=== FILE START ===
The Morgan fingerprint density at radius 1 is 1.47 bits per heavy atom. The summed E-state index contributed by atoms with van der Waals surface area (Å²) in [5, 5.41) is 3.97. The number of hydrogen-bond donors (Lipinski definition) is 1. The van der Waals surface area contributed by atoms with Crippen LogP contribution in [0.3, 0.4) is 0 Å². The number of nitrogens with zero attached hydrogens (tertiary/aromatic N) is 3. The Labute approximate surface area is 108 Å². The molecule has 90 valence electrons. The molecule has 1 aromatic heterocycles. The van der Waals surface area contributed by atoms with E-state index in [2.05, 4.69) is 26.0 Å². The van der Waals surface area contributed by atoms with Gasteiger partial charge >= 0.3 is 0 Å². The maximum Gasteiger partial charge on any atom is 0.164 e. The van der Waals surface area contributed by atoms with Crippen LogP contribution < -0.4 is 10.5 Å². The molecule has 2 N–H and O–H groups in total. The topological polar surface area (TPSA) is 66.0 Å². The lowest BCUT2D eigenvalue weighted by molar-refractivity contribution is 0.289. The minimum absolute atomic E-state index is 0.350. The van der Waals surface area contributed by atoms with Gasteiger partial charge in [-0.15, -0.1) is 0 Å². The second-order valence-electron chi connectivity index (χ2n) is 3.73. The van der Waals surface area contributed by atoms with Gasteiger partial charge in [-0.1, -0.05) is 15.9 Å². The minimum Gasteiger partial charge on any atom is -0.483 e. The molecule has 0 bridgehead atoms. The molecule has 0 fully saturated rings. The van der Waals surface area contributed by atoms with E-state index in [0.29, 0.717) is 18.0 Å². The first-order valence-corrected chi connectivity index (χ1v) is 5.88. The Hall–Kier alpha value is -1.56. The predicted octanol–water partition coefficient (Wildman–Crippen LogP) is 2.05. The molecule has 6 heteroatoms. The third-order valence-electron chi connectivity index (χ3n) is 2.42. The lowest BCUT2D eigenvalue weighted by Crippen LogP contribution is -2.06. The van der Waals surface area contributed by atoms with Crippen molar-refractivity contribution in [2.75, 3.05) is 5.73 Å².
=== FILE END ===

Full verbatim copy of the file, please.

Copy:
The Morgan fingerprint density at radius 1 is 1.47 bits per heavy atom. The summed E-state index contributed by atoms with van der Waals surface area (Å²) in [5, 5.41) is 3.97. The number of hydrogen-bond donors (Lipinski definition) is 1. The van der Waals surface area contributed by atoms with Crippen LogP contribution in [0.3, 0.4) is 0 Å². The number of nitrogens with zero attached hydrogens (tertiary/aromatic N) is 3. The Labute approximate surface area is 108 Å². The molecule has 90 valence electrons. The molecule has 1 aromatic heterocycles. The van der Waals surface area contributed by atoms with E-state index in [2.05, 4.69) is 26.0 Å². The van der Waals surface area contributed by atoms with Gasteiger partial charge >= 0.3 is 0 Å². The maximum Gasteiger partial charge on any atom is 0.164 e. The van der Waals surface area contributed by atoms with Crippen LogP contribution < -0.4 is 10.5 Å². The molecule has 2 N–H and O–H groups in total. The topological polar surface area (TPSA) is 66.0 Å². The lowest BCUT2D eigenvalue weighted by molar-refractivity contribution is 0.289. The minimum absolute atomic E-state index is 0.350. The van der Waals surface area contributed by atoms with Gasteiger partial charge in [-0.15, -0.1) is 0 Å². The second-order valence-electron chi connectivity index (χ2n) is 3.73. The van der Waals surface area contributed by atoms with Gasteiger partial charge in [-0.1, -0.05) is 15.9 Å². The minimum Gasteiger partial charge on any atom is -0.483 e. The molecule has 0 bridgehead atoms. The molecule has 0 fully saturated rings. The van der Waals surface area contributed by atoms with E-state index in [0.29, 0.717) is 18.0 Å². The first-order valence-corrected chi connectivity index (χ1v) is 5.88. The Hall–Kier alpha value is -1.56. The predicted octanol–water partition coefficient (Wildman–Crippen LogP) is 2.05. The molecule has 6 heteroatoms. The third-order valence-electron chi connectivity index (χ3n) is 2.42. The lowest BCUT2D eigenvalue weighted by Crippen LogP contribution is -2.06. The van der Waals surface area contributed by atoms with Crippen molar-refractivity contribution in [2.75, 3.05) is 5.73 Å².